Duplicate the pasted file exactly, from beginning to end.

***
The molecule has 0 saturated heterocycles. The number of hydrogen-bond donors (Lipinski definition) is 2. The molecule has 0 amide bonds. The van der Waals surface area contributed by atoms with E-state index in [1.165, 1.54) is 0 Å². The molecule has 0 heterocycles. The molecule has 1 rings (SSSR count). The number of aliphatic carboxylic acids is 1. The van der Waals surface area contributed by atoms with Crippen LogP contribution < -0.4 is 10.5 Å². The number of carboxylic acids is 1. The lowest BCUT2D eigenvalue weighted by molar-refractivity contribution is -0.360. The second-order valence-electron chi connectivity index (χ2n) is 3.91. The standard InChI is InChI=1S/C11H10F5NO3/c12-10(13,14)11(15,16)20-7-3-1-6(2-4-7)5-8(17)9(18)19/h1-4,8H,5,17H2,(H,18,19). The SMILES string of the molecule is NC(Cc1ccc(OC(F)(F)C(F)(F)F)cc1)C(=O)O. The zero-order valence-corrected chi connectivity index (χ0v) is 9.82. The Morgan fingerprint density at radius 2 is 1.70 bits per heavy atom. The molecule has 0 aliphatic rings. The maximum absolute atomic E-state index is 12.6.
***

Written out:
The molecule has 0 saturated heterocycles. The number of hydrogen-bond donors (Lipinski definition) is 2. The molecule has 0 amide bonds. The van der Waals surface area contributed by atoms with E-state index in [1.165, 1.54) is 0 Å². The molecule has 0 heterocycles. The molecule has 1 rings (SSSR count). The number of aliphatic carboxylic acids is 1. The van der Waals surface area contributed by atoms with Crippen LogP contribution < -0.4 is 10.5 Å². The number of carboxylic acids is 1. The lowest BCUT2D eigenvalue weighted by molar-refractivity contribution is -0.360. The second-order valence-electron chi connectivity index (χ2n) is 3.91. The standard InChI is InChI=1S/C11H10F5NO3/c12-10(13,14)11(15,16)20-7-3-1-6(2-4-7)5-8(17)9(18)19/h1-4,8H,5,17H2,(H,18,19). The SMILES string of the molecule is NC(Cc1ccc(OC(F)(F)C(F)(F)F)cc1)C(=O)O. The zero-order valence-corrected chi connectivity index (χ0v) is 9.82. The Morgan fingerprint density at radius 2 is 1.70 bits per heavy atom. The molecule has 0 aliphatic rings. The maximum absolute atomic E-state index is 12.6.